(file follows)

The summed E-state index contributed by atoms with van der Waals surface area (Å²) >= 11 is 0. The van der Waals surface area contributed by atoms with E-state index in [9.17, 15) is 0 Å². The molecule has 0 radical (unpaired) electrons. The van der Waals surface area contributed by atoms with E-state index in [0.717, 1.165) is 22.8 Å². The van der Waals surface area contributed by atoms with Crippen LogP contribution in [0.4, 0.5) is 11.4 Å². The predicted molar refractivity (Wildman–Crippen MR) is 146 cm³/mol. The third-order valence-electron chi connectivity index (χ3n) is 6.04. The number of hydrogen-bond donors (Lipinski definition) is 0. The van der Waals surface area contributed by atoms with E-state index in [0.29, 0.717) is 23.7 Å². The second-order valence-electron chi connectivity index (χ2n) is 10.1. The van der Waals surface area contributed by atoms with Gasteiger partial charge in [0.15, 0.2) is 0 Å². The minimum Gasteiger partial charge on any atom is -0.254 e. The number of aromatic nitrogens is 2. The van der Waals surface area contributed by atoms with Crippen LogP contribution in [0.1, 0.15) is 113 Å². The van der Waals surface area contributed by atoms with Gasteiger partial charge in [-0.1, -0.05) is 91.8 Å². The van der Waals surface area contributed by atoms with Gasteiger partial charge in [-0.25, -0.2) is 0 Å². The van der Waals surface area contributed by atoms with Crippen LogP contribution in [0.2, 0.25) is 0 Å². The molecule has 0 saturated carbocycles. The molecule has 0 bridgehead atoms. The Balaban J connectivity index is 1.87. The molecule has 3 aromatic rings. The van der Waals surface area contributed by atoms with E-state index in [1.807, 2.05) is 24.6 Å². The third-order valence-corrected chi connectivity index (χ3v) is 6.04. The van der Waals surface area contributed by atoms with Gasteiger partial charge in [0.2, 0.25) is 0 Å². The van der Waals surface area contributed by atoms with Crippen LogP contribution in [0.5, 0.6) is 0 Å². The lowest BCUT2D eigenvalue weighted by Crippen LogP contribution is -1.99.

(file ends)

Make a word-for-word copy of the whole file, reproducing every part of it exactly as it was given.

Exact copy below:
The summed E-state index contributed by atoms with van der Waals surface area (Å²) >= 11 is 0. The van der Waals surface area contributed by atoms with E-state index in [9.17, 15) is 0 Å². The molecule has 0 radical (unpaired) electrons. The van der Waals surface area contributed by atoms with E-state index in [0.717, 1.165) is 22.8 Å². The van der Waals surface area contributed by atoms with Crippen LogP contribution in [0.4, 0.5) is 11.4 Å². The predicted molar refractivity (Wildman–Crippen MR) is 146 cm³/mol. The third-order valence-electron chi connectivity index (χ3n) is 6.04. The number of hydrogen-bond donors (Lipinski definition) is 0. The van der Waals surface area contributed by atoms with E-state index in [0.29, 0.717) is 23.7 Å². The second-order valence-electron chi connectivity index (χ2n) is 10.1. The van der Waals surface area contributed by atoms with Gasteiger partial charge in [0.15, 0.2) is 0 Å². The minimum Gasteiger partial charge on any atom is -0.254 e. The number of aromatic nitrogens is 2. The van der Waals surface area contributed by atoms with Crippen LogP contribution in [0.1, 0.15) is 113 Å². The van der Waals surface area contributed by atoms with Gasteiger partial charge in [-0.1, -0.05) is 91.8 Å². The van der Waals surface area contributed by atoms with Gasteiger partial charge in [-0.25, -0.2) is 0 Å². The van der Waals surface area contributed by atoms with Crippen LogP contribution in [0.2, 0.25) is 0 Å². The molecule has 0 saturated carbocycles. The molecule has 0 bridgehead atoms. The Balaban J connectivity index is 1.87. The molecule has 3 aromatic rings. The van der Waals surface area contributed by atoms with E-state index in [1.807, 2.05) is 24.6 Å². The third-order valence-corrected chi connectivity index (χ3v) is 6.04. The van der Waals surface area contributed by atoms with Gasteiger partial charge in [0.2, 0.25) is 0 Å². The van der Waals surface area contributed by atoms with Crippen LogP contribution in [0.5, 0.6) is 0 Å². The lowest BCUT2D eigenvalue weighted by Crippen LogP contribution is -1.99.